Many of the principles and techniques used are the same as behavior modification yet delivered in a less intensively and consistent fashion. Usually, behavior management is applied at the group level by a classroom teacher as a form of behavioral engineering to produce high rates of student work completion and minimize classroom disruption. In addition, greater focus has been placed on building self-control.

Brophy (1986) writes:

"Contemporary behavior modification approaches involve students more actively in planning and shaping their own behavior through participation in the negotiation of contracts with their teachers and through exposure to training designed to help them to monitor and evaluate their behavior more actively, to learn techniques of self-control and problem solving, and to set goals and reinforce themselves for meeting these goals." (p. 191) [2]

In general behavior management strategies have been very effective in reducing classroom and home disruption.[3] In addition, recent efforts have focused on incorporating principles of functional assessment into the process.[4] This means understanding the function (needs and wants) of the challenging behavior and developing interventions with the objective of teaching functional equivalent behaviors.

While such programs can come from a variety of behavioral change theories, the most common practices rely on the use of applied behavior analysis principles: positive reinforcement    and mild punishments (such as response cost and time-out). Behavioral practices such as differential reinforcement are commonly used.[5] Sometimes, these are delivered in a token economy or a level system.[6] In general the reward component is considered effective. For example, Cotton (1988) reviewed 37 studies on tokens, praise and other reward systems and found them to be highly effective in managing student classroom behavior.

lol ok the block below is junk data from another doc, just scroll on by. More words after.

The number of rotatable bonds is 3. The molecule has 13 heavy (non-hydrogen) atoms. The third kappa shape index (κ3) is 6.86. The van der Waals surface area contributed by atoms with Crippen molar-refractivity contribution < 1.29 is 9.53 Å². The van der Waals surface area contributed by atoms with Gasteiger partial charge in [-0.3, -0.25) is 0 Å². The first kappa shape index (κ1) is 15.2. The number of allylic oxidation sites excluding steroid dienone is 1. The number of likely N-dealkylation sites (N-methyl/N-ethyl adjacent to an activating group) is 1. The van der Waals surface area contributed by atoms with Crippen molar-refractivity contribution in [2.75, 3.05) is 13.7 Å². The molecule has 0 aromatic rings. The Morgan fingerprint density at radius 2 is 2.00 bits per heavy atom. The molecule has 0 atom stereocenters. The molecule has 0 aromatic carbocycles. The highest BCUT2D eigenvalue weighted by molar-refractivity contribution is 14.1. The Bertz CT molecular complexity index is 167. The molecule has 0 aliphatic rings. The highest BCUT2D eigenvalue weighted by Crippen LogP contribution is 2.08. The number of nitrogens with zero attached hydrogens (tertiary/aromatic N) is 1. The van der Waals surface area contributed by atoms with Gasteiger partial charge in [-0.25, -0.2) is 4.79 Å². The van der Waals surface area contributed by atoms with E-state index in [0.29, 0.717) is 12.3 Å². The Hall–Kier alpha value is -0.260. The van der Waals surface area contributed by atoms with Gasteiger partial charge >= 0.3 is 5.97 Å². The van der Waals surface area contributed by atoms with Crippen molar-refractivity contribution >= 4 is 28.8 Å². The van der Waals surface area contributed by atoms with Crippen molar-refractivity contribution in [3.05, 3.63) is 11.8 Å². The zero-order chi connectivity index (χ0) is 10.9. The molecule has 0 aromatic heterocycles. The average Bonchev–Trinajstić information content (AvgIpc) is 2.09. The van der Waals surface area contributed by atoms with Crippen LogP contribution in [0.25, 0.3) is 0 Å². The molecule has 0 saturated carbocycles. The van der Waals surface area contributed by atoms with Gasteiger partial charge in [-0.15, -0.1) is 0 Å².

Behavior Modification:

As parents and teachers we should be aware of the importance of incorporating behavior modification as a crucial component of our approach, especially when working with children with special needs. These kids do not learn from the environment like regular developed ones do. They have to be taught the appropriate behaviors that will replace the challenging behaviors ones. As I said in previous blogs, “We are in the business of building socially appropriate behaviors repertoires. We are behavior teachers.”

Daniel Adatto, BCBA


1.      ^ Baldwin J.D. and Baldwinn J.I. (1986). Behavior principals in everyday life (2nd Edition), Engle Wood Cliffs, New Jersey: Prentice Hall.

2.      ^ Brophy, J. (1986). "Classroom Management Techniques." Education and Urban Society 18/2, 182–194

3.      Brophy, J.E. (1983) "Classroom Organization and Management." The Elementary School Journal 83/4, 265–285.

4.      Angela Waguespack, Terrence Vaccaro & Lauren Continere (2006). Functional Behavioral Assessment and Intervention with Emotional/Behaviorally Disordered Students: In Pursuit of State of the Art. International Journal of Behavioral Consultation and Therapy, 2 (4), 463–474. [1]